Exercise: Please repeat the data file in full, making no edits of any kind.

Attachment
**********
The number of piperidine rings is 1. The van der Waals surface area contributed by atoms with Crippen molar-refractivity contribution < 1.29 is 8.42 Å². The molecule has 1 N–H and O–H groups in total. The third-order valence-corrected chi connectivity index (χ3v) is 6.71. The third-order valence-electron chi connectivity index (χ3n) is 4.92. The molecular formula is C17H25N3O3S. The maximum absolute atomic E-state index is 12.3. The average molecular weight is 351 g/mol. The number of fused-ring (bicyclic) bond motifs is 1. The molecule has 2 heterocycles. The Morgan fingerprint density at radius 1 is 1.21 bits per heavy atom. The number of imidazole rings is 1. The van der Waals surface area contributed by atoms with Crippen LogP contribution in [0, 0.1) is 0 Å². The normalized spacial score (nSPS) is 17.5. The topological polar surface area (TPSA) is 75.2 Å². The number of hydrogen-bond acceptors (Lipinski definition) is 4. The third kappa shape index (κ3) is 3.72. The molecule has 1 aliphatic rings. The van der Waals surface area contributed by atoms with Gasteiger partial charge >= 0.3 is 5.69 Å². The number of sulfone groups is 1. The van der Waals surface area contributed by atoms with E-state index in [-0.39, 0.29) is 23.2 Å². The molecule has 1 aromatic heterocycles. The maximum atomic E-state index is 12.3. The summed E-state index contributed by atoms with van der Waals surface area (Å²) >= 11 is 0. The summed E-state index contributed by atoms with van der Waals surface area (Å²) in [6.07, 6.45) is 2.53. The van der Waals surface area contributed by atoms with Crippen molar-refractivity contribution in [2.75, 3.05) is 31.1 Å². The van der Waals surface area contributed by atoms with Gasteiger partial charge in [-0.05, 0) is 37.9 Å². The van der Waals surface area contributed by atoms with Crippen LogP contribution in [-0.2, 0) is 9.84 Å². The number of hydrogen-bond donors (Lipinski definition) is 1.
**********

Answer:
The number of piperidine rings is 1. The van der Waals surface area contributed by atoms with Crippen molar-refractivity contribution < 1.29 is 8.42 Å². The molecule has 1 N–H and O–H groups in total. The third-order valence-corrected chi connectivity index (χ3v) is 6.71. The third-order valence-electron chi connectivity index (χ3n) is 4.92. The molecular formula is C17H25N3O3S. The maximum absolute atomic E-state index is 12.3. The average molecular weight is 351 g/mol. The number of fused-ring (bicyclic) bond motifs is 1. The molecule has 2 heterocycles. The Morgan fingerprint density at radius 1 is 1.21 bits per heavy atom. The number of imidazole rings is 1. The van der Waals surface area contributed by atoms with Crippen LogP contribution in [0, 0.1) is 0 Å². The normalized spacial score (nSPS) is 17.5. The topological polar surface area (TPSA) is 75.2 Å². The number of hydrogen-bond acceptors (Lipinski definition) is 4. The third kappa shape index (κ3) is 3.72. The molecule has 1 aliphatic rings. The van der Waals surface area contributed by atoms with Gasteiger partial charge >= 0.3 is 5.69 Å². The number of sulfone groups is 1. The van der Waals surface area contributed by atoms with E-state index in [-0.39, 0.29) is 23.2 Å². The molecule has 1 aromatic heterocycles. The maximum atomic E-state index is 12.3. The summed E-state index contributed by atoms with van der Waals surface area (Å²) >= 11 is 0. The summed E-state index contributed by atoms with van der Waals surface area (Å²) in [6.07, 6.45) is 2.53. The van der Waals surface area contributed by atoms with Crippen molar-refractivity contribution in [2.75, 3.05) is 31.1 Å². The van der Waals surface area contributed by atoms with Gasteiger partial charge in [-0.05, 0) is 37.9 Å². The van der Waals surface area contributed by atoms with Crippen LogP contribution in [-0.2, 0) is 9.84 Å². The number of hydrogen-bond donors (Lipinski definition) is 1.